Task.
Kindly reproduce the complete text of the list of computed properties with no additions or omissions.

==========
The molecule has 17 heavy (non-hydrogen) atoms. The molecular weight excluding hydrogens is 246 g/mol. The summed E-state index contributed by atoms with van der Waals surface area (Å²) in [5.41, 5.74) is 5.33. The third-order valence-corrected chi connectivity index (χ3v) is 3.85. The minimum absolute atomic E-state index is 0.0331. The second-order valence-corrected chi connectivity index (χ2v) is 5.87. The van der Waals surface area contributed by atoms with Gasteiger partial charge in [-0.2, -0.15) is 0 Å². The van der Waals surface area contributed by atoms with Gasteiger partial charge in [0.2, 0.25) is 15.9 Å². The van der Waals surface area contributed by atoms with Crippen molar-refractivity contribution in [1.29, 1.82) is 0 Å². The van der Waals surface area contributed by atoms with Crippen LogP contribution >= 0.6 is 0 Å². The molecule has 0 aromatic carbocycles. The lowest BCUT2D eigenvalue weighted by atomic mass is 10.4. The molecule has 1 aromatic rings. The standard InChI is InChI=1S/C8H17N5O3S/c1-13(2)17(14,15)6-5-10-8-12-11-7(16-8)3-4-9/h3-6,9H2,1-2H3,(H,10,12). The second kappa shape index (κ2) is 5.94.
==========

The molecule has 17 heavy (non-hydrogen) atoms. The molecular weight excluding hydrogens is 246 g/mol. The summed E-state index contributed by atoms with van der Waals surface area (Å²) in [5.41, 5.74) is 5.33. The third-order valence-corrected chi connectivity index (χ3v) is 3.85. The minimum absolute atomic E-state index is 0.0331. The second-order valence-corrected chi connectivity index (χ2v) is 5.87. The van der Waals surface area contributed by atoms with Gasteiger partial charge in [-0.2, -0.15) is 0 Å². The van der Waals surface area contributed by atoms with Gasteiger partial charge in [0.2, 0.25) is 15.9 Å². The van der Waals surface area contributed by atoms with Crippen molar-refractivity contribution in [1.29, 1.82) is 0 Å². The van der Waals surface area contributed by atoms with Crippen LogP contribution >= 0.6 is 0 Å². The molecule has 0 aromatic carbocycles. The lowest BCUT2D eigenvalue weighted by atomic mass is 10.4. The molecule has 1 aromatic rings. The standard InChI is InChI=1S/C8H17N5O3S/c1-13(2)17(14,15)6-5-10-8-12-11-7(16-8)3-4-9/h3-6,9H2,1-2H3,(H,10,12). The second kappa shape index (κ2) is 5.94.